Khalid (left) tells HAF about the challenges of starting a new cooperative and the solutions he and fellow Alaymoune members identified as a result of attending HAF’s training.
By Eliana Lisuzzo Project Assistant
The High Atlas Foundation (HAF) staff has met many driven Moroccan people with big plans to make a difference in their lives and for their communities, enthusiastic to turn their fresh ideas into successful associations and cooperatives. HAF facilitates cooperative-building trainings to provide the necessary tools and resources to ensure their goals are tangible. In the workshops, made possible with funding by the Middle East Partnership Initiative (MEPI), participants learn about the core differences between associations and cooperatives, the required legal steps to take for cooperative establishment, accounting principles, marketing and communication strategies, vital administrative tasks, and effective management. On September 5th, HAF was able to reconnect with members of two relatively young Oujda-based cooperatives who previously attended training sessions.
First, we sat down with Khalid, a co-founder and member of the Alaymoune Cooperative in the Berkane Province. Alaymoune, created in 2017 by five men who drew inspiration from an association of carpentry and handcrafts, is a carpentry cooperative with the purpose, Khalid explained, to preserve Moroccan artisanal furniture-making. The furniture produced by members is so well-made that Morocco’s Ministry of Crafts, Social Solidarity and Economy awarded Alaymoune with a certificate for the quality of their products. Despite this recognition, however, Khalid relayed how he and the other members still found it difficult to sell items. They attended one of HAF’s trainings where, Khalid said, they learned a great deal about managing a successful cooperative, including the significance of marketing. As a result of the training, Alaymoune identified a goal: improve marketing by highlighting what is unique about their furniture in order to showcase the pieces in exhibitions as well as to attract customers. “Thanks to the training conducted by HAF, we received many tools to know how we can manage and organize this cooperative, and especially about marketing,” Khalid said.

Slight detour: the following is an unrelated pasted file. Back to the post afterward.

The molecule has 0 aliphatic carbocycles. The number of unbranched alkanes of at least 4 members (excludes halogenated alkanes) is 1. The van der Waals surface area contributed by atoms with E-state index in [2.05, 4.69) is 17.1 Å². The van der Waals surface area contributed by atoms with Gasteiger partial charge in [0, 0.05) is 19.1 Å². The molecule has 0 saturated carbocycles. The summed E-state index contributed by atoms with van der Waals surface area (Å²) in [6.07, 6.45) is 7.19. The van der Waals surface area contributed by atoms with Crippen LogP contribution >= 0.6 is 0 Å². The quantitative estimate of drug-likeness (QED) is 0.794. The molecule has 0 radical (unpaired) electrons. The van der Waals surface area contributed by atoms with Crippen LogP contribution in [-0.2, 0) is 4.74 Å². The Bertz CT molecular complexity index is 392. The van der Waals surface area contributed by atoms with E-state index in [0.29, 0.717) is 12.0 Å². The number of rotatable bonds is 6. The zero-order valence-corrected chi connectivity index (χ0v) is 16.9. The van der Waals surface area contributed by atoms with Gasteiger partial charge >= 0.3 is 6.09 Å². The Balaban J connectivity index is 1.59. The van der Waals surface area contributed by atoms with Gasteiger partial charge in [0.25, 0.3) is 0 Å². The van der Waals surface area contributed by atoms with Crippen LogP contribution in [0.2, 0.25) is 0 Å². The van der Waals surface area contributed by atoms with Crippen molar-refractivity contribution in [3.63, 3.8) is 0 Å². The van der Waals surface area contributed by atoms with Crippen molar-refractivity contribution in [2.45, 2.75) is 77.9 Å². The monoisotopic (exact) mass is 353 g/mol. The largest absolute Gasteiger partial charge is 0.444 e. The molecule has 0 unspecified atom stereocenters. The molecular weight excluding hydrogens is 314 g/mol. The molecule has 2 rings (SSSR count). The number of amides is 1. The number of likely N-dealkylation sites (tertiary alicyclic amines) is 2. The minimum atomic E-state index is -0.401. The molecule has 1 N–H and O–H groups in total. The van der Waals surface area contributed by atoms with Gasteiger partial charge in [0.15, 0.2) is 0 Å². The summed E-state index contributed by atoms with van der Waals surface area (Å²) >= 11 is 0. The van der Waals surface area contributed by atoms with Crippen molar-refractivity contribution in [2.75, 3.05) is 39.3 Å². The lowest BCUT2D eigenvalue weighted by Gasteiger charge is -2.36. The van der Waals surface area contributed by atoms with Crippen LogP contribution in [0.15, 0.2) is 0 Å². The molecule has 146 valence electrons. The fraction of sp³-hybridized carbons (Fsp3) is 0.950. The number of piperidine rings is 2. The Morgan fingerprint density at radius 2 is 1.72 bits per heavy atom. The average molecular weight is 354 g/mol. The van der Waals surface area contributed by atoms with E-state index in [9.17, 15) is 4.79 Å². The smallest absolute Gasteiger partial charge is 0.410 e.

Second, we met with Souad, a co-founder and member of Slimania. Slimania is a women’s ranching cooperative in the village of Zagzal that Souad created with four other women in December 2017. With a lack of projects in their village and the desire to start one for community benefit as well as to keep busy, the group decided the purpose of their cooperative would be to raise livestock for sale. Like Alaymoune, Slimania was faced with obstacles. Souad recalled how she spent three months navigating the legal process of establishing a cooperative and more time after that marketing Slimania as a worthwhile investment to potential members. Souad found it hard to engage women of Zagzal and encourage them to join as they felt they were not experienced enough nor had the proper training on how to manage a cooperative. Souad later attended a HAF training for which she expressed gratitude for not only learning more details about the legal components of running a cooperative but also how to market one—to both potential customers and, importantly, potential members. Currently Slimania still consists of the original five co-founders, however, Souad expressed her optimism in attracting more local women to join the cooperative after participating in the training.
Both Khalid’s and Souad’s stories highlight the challenges of establishing cooperatives as well as the significant impact HAF’s training has on cooperatives’ development not only due to participants acquiring technical skills and knowledge but also the confidence to implement what they learn. It is clear that such trainings are vital to open the opportunity for Moroccan people who might otherwise not have the required information or resources to establish successful cooperatives. The benefits of cooperatives are aplenty: they help people achieve personal fulfillment, economic advancement, and can unify communities. In addition, the skills as well as financial revenue gained can be applied to the implementation of other development projects that improve communities as a whole.
Souad discusses the different obstacles she came across when establishing her cooperative, her current frustrations, and how HAF helped her come up with a marketing strategy